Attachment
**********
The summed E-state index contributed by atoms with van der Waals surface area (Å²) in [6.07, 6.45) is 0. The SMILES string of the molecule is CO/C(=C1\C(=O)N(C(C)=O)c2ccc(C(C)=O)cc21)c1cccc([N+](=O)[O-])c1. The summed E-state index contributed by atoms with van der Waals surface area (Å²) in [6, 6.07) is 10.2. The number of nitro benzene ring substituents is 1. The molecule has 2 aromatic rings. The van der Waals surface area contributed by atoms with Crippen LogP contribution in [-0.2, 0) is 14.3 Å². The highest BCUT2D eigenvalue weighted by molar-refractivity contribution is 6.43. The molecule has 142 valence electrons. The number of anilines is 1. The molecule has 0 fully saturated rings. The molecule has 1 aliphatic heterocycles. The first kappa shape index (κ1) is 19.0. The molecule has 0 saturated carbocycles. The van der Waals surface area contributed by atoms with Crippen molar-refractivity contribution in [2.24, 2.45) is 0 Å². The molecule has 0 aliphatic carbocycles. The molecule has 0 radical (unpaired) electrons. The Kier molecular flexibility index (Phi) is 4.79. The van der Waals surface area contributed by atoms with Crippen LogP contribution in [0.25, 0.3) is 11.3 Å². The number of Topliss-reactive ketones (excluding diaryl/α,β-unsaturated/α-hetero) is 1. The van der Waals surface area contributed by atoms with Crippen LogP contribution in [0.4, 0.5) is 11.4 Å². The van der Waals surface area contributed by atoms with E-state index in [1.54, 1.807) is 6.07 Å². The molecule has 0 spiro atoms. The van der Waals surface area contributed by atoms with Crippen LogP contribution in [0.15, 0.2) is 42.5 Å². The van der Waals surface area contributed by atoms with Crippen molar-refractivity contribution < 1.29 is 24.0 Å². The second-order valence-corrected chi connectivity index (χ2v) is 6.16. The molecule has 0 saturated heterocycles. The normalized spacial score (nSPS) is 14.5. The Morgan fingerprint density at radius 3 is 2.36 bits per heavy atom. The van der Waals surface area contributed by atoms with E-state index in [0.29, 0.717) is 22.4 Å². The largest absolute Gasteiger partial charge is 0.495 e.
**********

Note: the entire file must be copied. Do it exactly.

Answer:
The summed E-state index contributed by atoms with van der Waals surface area (Å²) in [6.07, 6.45) is 0. The SMILES string of the molecule is CO/C(=C1\C(=O)N(C(C)=O)c2ccc(C(C)=O)cc21)c1cccc([N+](=O)[O-])c1. The summed E-state index contributed by atoms with van der Waals surface area (Å²) in [6, 6.07) is 10.2. The number of nitro benzene ring substituents is 1. The molecule has 2 aromatic rings. The van der Waals surface area contributed by atoms with Crippen LogP contribution in [-0.2, 0) is 14.3 Å². The highest BCUT2D eigenvalue weighted by molar-refractivity contribution is 6.43. The molecule has 142 valence electrons. The number of anilines is 1. The molecule has 0 fully saturated rings. The molecule has 1 aliphatic heterocycles. The first kappa shape index (κ1) is 19.0. The molecule has 0 saturated carbocycles. The van der Waals surface area contributed by atoms with Crippen molar-refractivity contribution in [2.24, 2.45) is 0 Å². The molecule has 0 aliphatic carbocycles. The molecule has 0 radical (unpaired) electrons. The Kier molecular flexibility index (Phi) is 4.79. The van der Waals surface area contributed by atoms with Crippen LogP contribution in [0.25, 0.3) is 11.3 Å². The number of Topliss-reactive ketones (excluding diaryl/α,β-unsaturated/α-hetero) is 1. The van der Waals surface area contributed by atoms with Crippen LogP contribution in [0.4, 0.5) is 11.4 Å². The van der Waals surface area contributed by atoms with E-state index in [1.54, 1.807) is 6.07 Å². The molecule has 0 spiro atoms. The van der Waals surface area contributed by atoms with Crippen LogP contribution in [0.15, 0.2) is 42.5 Å². The van der Waals surface area contributed by atoms with Crippen molar-refractivity contribution < 1.29 is 24.0 Å². The second-order valence-corrected chi connectivity index (χ2v) is 6.16. The molecule has 0 saturated heterocycles. The normalized spacial score (nSPS) is 14.5. The Morgan fingerprint density at radius 3 is 2.36 bits per heavy atom. The van der Waals surface area contributed by atoms with E-state index in [0.29, 0.717) is 22.4 Å². The largest absolute Gasteiger partial charge is 0.495 e.